What Timothy Leary can teach you about having BIG CONVERSATIONS with your potential fiance

By on Jul. 7th
I'm not yet an Offbeat Bride — right now I'm an Offbeat Girlfriend Intending to Propose at Some Point Yet to Be Determined. I've been dating my beau for about six months, and a few weeks ago it just clicked with me that I want to marry him. But we haven't yet had any conversations about married life or other big deal-breaker questions like kids and money.

I know we need to have those conversations before I pull out a ring and pop the question (and yes, I plan to use a ring), but I'm at a loss for how to do so without seeming like I'm going through a laundry list. How can I do this right?



Aww, congratulations on perhaps finding an awesome partner, and double congrats on your plans to propose. SQUEE! Exciting.

So, the only way big conversations are going to feel like you're "going through a laundry list" is if you bringing them up one after the other after the other in a short period of time. Do not rush the process of getting to know your partner. I know it's exciting to feel like OMG THIS IS IT, but take it from me: I knew pretty much within a week of making out with Andreas that I wanted to be with him for the long haul — but we didn't get engaged for six years.

There's an impulse to seal the deal NOW when you feel that rush of OMG THIS IS IT endorphins — but take your time in getting to know your partner, and the Big Deal talking points can arise naturally over the course of months or even a year. Or, heck, if you're crazy slow-pokes like us, even five years — although I'd argue that most of our Big Conversations happened over the course of the first couple years.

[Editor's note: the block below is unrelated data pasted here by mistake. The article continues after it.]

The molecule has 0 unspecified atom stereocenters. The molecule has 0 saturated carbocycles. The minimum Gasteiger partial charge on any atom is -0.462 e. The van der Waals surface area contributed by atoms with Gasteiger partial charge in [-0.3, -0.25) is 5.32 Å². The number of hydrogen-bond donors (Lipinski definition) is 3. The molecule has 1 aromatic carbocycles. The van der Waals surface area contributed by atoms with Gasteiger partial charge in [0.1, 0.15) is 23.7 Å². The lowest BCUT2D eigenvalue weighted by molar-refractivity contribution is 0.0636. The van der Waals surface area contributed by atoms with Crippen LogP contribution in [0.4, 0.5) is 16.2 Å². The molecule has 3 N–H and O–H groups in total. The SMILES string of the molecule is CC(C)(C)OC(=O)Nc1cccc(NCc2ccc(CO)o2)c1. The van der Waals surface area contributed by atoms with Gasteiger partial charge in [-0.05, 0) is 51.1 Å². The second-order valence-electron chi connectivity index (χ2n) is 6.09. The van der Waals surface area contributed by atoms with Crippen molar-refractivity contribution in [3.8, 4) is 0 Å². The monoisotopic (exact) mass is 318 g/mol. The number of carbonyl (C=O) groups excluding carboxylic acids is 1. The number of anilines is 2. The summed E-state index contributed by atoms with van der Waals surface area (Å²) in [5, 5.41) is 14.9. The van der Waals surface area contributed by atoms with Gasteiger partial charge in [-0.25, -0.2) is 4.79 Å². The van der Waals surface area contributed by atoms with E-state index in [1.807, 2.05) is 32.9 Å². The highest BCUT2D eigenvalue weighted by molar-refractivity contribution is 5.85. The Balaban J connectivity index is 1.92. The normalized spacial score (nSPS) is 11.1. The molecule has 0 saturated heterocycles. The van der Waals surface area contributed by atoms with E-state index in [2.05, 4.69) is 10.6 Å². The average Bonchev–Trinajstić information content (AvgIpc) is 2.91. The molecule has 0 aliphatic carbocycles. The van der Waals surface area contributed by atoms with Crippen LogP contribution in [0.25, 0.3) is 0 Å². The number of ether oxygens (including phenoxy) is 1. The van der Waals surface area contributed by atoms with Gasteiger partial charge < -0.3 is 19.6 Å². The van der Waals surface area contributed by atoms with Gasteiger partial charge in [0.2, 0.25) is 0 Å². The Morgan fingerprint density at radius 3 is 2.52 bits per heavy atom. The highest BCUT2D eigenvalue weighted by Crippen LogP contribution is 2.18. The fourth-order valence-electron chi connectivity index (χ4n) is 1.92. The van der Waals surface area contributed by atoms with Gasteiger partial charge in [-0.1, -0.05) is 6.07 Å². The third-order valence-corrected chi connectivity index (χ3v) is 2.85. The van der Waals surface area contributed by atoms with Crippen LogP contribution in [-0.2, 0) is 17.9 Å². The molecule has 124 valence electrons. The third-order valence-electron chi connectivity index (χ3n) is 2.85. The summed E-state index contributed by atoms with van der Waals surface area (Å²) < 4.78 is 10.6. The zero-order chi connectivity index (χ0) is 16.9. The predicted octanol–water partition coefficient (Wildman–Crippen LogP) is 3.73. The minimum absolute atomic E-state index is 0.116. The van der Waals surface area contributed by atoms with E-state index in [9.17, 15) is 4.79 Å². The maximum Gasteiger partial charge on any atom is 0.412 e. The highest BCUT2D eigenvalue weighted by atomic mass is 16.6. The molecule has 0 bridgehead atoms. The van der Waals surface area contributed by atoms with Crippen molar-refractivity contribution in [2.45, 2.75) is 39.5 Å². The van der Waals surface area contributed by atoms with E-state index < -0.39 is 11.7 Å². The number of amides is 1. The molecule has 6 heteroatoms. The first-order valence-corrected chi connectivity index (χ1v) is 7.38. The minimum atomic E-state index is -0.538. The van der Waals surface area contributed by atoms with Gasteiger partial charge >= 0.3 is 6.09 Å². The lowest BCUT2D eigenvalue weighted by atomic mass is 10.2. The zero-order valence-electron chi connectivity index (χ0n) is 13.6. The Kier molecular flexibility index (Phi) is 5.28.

When you take your time, you can let these Big Conversations arise organically — ie, you have dinner with a shared friend who's having problems paying their student loans, and then on the drive home you start talking about your own finances and how you both feel about consumer debt, budgeting, and saving.

But sometimes, some things just don't come up naturally in conversation. You have to plan it! In that case, it's a delicate game of set and setting – which is actually a Timothy Leary concept that's usually applied to drug use. But, uh, it's perfectly applicable for Big Conversations too!

Here's the general idea: The set is the mental state a person brings to the experience, like thoughts, mood or expectations. The setting refers to the physical or social environment. In other words, make sure you're both in the right set/mindframe to have a big conversation (is anyone stressed? rushed? irritable? hungry? feeling insecure) AND you're in a good setting (not going to be interrupted, not shouting over loud music, not going to be overheard, etc).

My favorite settings for Big Conversations:

  • Long drives
  • Relaxed brunches (dinner feels too serious!)
  • Walks
  • Cuddle sessions that are NOT foreplay or post-coital

Before launching into a big discussion, test the waters — "Is now an ok time to ask you a big, sorta philosophical question?" Be ok with it if your partner says no sometimes. Remember: there's no rush. If you get a no every time you ask to talk about bigger issues, then you may have a communication issue there that you'll want to address before thinking about getting engaged.

If you're mulling over what topics to discuss, there are entire books dedicated to that subject, so it's a bigger issue than I can get into in a blog post.

But I will toss it out to my currently married readers: what topics do you wish you'd discussed before getting married?